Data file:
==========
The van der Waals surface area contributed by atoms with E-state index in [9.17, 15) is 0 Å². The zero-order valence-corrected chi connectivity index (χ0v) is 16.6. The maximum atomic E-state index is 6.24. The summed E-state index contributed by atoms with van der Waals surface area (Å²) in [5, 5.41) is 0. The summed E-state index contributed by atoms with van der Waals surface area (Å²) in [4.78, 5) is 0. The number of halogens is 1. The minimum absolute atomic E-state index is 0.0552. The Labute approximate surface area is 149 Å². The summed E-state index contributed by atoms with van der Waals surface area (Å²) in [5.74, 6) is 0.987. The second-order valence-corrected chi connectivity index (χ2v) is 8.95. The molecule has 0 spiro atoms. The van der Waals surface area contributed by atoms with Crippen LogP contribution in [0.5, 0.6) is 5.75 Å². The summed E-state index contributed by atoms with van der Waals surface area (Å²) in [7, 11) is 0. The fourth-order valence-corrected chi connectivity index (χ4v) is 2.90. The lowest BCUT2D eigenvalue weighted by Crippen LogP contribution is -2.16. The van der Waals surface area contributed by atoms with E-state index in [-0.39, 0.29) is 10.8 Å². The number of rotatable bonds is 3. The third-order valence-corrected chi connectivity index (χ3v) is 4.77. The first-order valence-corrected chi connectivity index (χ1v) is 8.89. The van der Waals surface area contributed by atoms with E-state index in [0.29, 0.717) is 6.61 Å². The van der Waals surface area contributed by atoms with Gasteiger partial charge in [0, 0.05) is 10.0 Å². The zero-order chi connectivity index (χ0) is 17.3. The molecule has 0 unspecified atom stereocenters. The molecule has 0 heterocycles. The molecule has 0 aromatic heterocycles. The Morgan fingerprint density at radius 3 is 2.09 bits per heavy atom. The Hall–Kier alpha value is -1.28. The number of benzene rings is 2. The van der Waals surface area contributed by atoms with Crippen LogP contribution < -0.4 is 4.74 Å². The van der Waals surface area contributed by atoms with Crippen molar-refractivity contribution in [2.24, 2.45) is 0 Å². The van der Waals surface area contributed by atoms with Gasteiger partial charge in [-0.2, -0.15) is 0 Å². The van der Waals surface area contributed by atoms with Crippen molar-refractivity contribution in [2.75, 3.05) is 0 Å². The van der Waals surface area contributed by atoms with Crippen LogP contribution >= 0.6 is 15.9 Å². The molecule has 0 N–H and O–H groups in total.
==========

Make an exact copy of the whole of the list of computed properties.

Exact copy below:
The van der Waals surface area contributed by atoms with E-state index in [9.17, 15) is 0 Å². The zero-order valence-corrected chi connectivity index (χ0v) is 16.6. The maximum atomic E-state index is 6.24. The summed E-state index contributed by atoms with van der Waals surface area (Å²) in [5, 5.41) is 0. The summed E-state index contributed by atoms with van der Waals surface area (Å²) in [4.78, 5) is 0. The number of halogens is 1. The minimum absolute atomic E-state index is 0.0552. The Labute approximate surface area is 149 Å². The summed E-state index contributed by atoms with van der Waals surface area (Å²) in [5.74, 6) is 0.987. The second-order valence-corrected chi connectivity index (χ2v) is 8.95. The molecule has 0 spiro atoms. The van der Waals surface area contributed by atoms with Crippen LogP contribution in [0.5, 0.6) is 5.75 Å². The summed E-state index contributed by atoms with van der Waals surface area (Å²) in [7, 11) is 0. The fourth-order valence-corrected chi connectivity index (χ4v) is 2.90. The lowest BCUT2D eigenvalue weighted by Crippen LogP contribution is -2.16. The van der Waals surface area contributed by atoms with E-state index in [-0.39, 0.29) is 10.8 Å². The number of rotatable bonds is 3. The third-order valence-corrected chi connectivity index (χ3v) is 4.77. The first-order valence-corrected chi connectivity index (χ1v) is 8.89. The van der Waals surface area contributed by atoms with E-state index in [0.29, 0.717) is 6.61 Å². The van der Waals surface area contributed by atoms with Gasteiger partial charge in [0, 0.05) is 10.0 Å². The zero-order chi connectivity index (χ0) is 17.3. The molecule has 0 unspecified atom stereocenters. The molecule has 0 heterocycles. The molecule has 0 aromatic heterocycles. The Morgan fingerprint density at radius 3 is 2.09 bits per heavy atom. The Hall–Kier alpha value is -1.28. The number of benzene rings is 2. The van der Waals surface area contributed by atoms with Crippen LogP contribution < -0.4 is 4.74 Å². The van der Waals surface area contributed by atoms with Crippen molar-refractivity contribution in [2.24, 2.45) is 0 Å². The van der Waals surface area contributed by atoms with Gasteiger partial charge in [-0.2, -0.15) is 0 Å². The van der Waals surface area contributed by atoms with Crippen molar-refractivity contribution in [2.75, 3.05) is 0 Å². The van der Waals surface area contributed by atoms with Crippen LogP contribution >= 0.6 is 15.9 Å². The molecule has 0 N–H and O–H groups in total.